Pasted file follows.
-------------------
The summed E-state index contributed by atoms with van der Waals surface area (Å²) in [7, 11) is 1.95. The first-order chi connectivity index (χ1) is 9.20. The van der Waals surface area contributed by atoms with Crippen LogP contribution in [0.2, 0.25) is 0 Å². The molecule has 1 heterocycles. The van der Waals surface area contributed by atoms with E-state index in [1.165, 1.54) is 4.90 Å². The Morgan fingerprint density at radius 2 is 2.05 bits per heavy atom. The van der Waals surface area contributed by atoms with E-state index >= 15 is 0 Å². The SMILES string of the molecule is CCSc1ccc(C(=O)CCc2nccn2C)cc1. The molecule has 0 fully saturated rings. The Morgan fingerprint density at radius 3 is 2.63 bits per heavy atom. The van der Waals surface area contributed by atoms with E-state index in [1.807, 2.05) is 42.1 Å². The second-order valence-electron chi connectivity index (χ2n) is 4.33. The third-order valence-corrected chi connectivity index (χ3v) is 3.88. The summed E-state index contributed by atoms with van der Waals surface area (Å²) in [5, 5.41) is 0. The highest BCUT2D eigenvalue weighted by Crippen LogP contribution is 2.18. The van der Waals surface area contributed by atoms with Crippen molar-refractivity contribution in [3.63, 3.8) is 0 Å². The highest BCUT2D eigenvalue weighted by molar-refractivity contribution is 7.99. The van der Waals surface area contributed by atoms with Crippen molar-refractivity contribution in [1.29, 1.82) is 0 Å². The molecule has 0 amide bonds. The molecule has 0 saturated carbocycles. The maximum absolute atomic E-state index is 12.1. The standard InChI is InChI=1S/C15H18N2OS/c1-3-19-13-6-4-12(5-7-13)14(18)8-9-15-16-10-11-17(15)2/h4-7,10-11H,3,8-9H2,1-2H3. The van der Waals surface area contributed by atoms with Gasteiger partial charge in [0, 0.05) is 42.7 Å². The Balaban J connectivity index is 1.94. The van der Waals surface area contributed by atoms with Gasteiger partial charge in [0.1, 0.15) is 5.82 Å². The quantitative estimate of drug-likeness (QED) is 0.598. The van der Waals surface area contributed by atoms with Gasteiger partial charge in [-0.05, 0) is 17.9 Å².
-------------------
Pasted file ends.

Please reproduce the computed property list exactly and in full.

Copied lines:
The summed E-state index contributed by atoms with van der Waals surface area (Å²) in [7, 11) is 1.95. The first-order chi connectivity index (χ1) is 9.20. The van der Waals surface area contributed by atoms with Crippen LogP contribution in [0.2, 0.25) is 0 Å². The molecule has 1 heterocycles. The van der Waals surface area contributed by atoms with E-state index in [1.165, 1.54) is 4.90 Å². The Morgan fingerprint density at radius 2 is 2.05 bits per heavy atom. The van der Waals surface area contributed by atoms with E-state index >= 15 is 0 Å². The SMILES string of the molecule is CCSc1ccc(C(=O)CCc2nccn2C)cc1. The molecule has 0 fully saturated rings. The Morgan fingerprint density at radius 3 is 2.63 bits per heavy atom. The van der Waals surface area contributed by atoms with E-state index in [1.807, 2.05) is 42.1 Å². The second-order valence-electron chi connectivity index (χ2n) is 4.33. The third-order valence-corrected chi connectivity index (χ3v) is 3.88. The summed E-state index contributed by atoms with van der Waals surface area (Å²) in [5, 5.41) is 0. The highest BCUT2D eigenvalue weighted by Crippen LogP contribution is 2.18. The van der Waals surface area contributed by atoms with Crippen molar-refractivity contribution in [3.63, 3.8) is 0 Å². The highest BCUT2D eigenvalue weighted by molar-refractivity contribution is 7.99. The van der Waals surface area contributed by atoms with Crippen molar-refractivity contribution in [1.29, 1.82) is 0 Å². The molecule has 0 amide bonds. The molecule has 0 saturated carbocycles. The maximum absolute atomic E-state index is 12.1. The standard InChI is InChI=1S/C15H18N2OS/c1-3-19-13-6-4-12(5-7-13)14(18)8-9-15-16-10-11-17(15)2/h4-7,10-11H,3,8-9H2,1-2H3. The van der Waals surface area contributed by atoms with Gasteiger partial charge in [0, 0.05) is 42.7 Å². The Balaban J connectivity index is 1.94. The van der Waals surface area contributed by atoms with Gasteiger partial charge in [0.1, 0.15) is 5.82 Å². The quantitative estimate of drug-likeness (QED) is 0.598. The van der Waals surface area contributed by atoms with Gasteiger partial charge in [-0.05, 0) is 17.9 Å².